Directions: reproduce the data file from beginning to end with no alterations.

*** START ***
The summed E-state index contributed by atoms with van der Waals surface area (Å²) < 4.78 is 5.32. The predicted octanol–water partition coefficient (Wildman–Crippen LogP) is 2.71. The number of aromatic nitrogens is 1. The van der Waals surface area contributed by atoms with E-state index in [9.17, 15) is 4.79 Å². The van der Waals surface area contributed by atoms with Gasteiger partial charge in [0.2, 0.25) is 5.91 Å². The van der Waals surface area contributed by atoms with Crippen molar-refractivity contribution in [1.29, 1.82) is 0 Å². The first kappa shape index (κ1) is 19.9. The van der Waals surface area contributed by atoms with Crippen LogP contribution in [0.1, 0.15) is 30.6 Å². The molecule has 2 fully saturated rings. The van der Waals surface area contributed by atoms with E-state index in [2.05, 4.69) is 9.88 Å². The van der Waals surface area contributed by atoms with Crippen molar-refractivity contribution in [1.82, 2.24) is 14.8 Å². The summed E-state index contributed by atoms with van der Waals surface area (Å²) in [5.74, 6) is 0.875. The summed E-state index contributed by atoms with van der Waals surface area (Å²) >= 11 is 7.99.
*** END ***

The summed E-state index contributed by atoms with van der Waals surface area (Å²) < 4.78 is 5.32. The predicted octanol–water partition coefficient (Wildman–Crippen LogP) is 2.71. The number of aromatic nitrogens is 1. The van der Waals surface area contributed by atoms with E-state index in [9.17, 15) is 4.79 Å². The van der Waals surface area contributed by atoms with Gasteiger partial charge in [0.2, 0.25) is 5.91 Å². The van der Waals surface area contributed by atoms with Crippen molar-refractivity contribution in [1.29, 1.82) is 0 Å². The first kappa shape index (κ1) is 19.9. The van der Waals surface area contributed by atoms with Crippen LogP contribution in [0.1, 0.15) is 30.6 Å². The molecule has 2 fully saturated rings. The van der Waals surface area contributed by atoms with E-state index in [2.05, 4.69) is 9.88 Å². The van der Waals surface area contributed by atoms with Crippen molar-refractivity contribution in [1.82, 2.24) is 14.8 Å². The summed E-state index contributed by atoms with van der Waals surface area (Å²) in [5.74, 6) is 0.875. The summed E-state index contributed by atoms with van der Waals surface area (Å²) >= 11 is 7.99.